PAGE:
Education scholars say youth are duped by sponsored content and don’t always recognize political bias of social messages.
November 23, 2016
When it comes to evaluating information that flows across social channels or pops up in a Google search, young and otherwise digital-savvy students can easily be duped, finds a new report from researchers at Stanford Graduate School of Education.
The report, released this week by the Stanford History Education Group (SHEG), shows a dismaying inability by students to reason about information they see on the Internet, the authors said. Students, for example, had a hard time distinguishing advertisements from news articles or identifying where information came from.
“Many people assume that because young people are fluent in social media they are equally perceptive about what they find there,” said Professor Sam Wineburg, the lead author of the report and founder of SHEG. “Our work shows the opposite to be true.”
The researchers began their work in January 2015, well before the most recent debates over fake news and its influence on the presidential election.
The scholars tackled the question of “civic online reasoning” because there were few ways to assess how students evaluate online information and to identify approaches to teach the skills necessary to distinguish credible sources from unreliable ones.
The authors worry that democracy is threatened by the ease at which disinformation about civic issues is allowed to spread and flourish.
“Many of the materials on web credibility were state-of-the-art in 1999. So much has changed but many schools are stuck in the past,” said Joel Breakstone, the director of SHEG, which has designed social studies curriculum that teaches students how to evaluate primary sources. That curriculum has been downloaded 3.5 million times, and is used by several school districts.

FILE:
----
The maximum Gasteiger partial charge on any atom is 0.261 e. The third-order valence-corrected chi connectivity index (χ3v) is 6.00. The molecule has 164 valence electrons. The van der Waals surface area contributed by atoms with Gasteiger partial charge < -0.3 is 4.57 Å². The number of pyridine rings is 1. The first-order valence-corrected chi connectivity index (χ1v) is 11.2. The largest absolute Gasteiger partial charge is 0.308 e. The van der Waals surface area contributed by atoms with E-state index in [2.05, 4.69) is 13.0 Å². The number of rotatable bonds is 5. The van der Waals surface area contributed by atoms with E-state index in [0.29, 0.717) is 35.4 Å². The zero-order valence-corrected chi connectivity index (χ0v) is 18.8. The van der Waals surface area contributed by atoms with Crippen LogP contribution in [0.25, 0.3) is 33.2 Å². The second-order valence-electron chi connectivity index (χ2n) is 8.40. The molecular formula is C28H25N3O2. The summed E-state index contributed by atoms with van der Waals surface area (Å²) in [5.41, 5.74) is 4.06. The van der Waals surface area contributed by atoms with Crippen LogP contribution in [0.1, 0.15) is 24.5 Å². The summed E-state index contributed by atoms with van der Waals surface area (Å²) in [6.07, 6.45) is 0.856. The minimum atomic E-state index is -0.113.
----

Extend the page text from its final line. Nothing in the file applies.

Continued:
The new report covered news literacy, as well as students’ ability to judge Facebook and Twitter feeds, comments left in readers’ forums on news sites, blog posts, photographs and other digital messages that shape public opinion.
The assessments reflected key understandings the students should possess such as being able to find out who wrote a story and whether that source is credible. The authors drew on the expertise of teachers, university researchers, librarians and news experts to come up with 15 age-appropriate tests — five each for middle school, high school and college levels.
“In every case and at every level, we were taken aback by students’ lack of preparation,” the authors wrote.
In middle school they tested basic skills, such as the trustworthiness of different tweets or articles.
One assessment required middle schoolers to explain why they might not trust an article on financial planning that was written by a bank executive and sponsored by a bank. The researchers found that many students did not cite authorship or article sponsorship as key reasons for not believing the article.
Another assessment had middle school students look at the homepage of Slate. They were asked to identify certain bits of content as either news stories or advertisements. The students were able to identify a traditional ad — one with a coupon code — from a news story pretty easily. But of the 203 students surveyed, more than 80 percent believed a native ad, identified with the words “sponsored content,” was a real news story.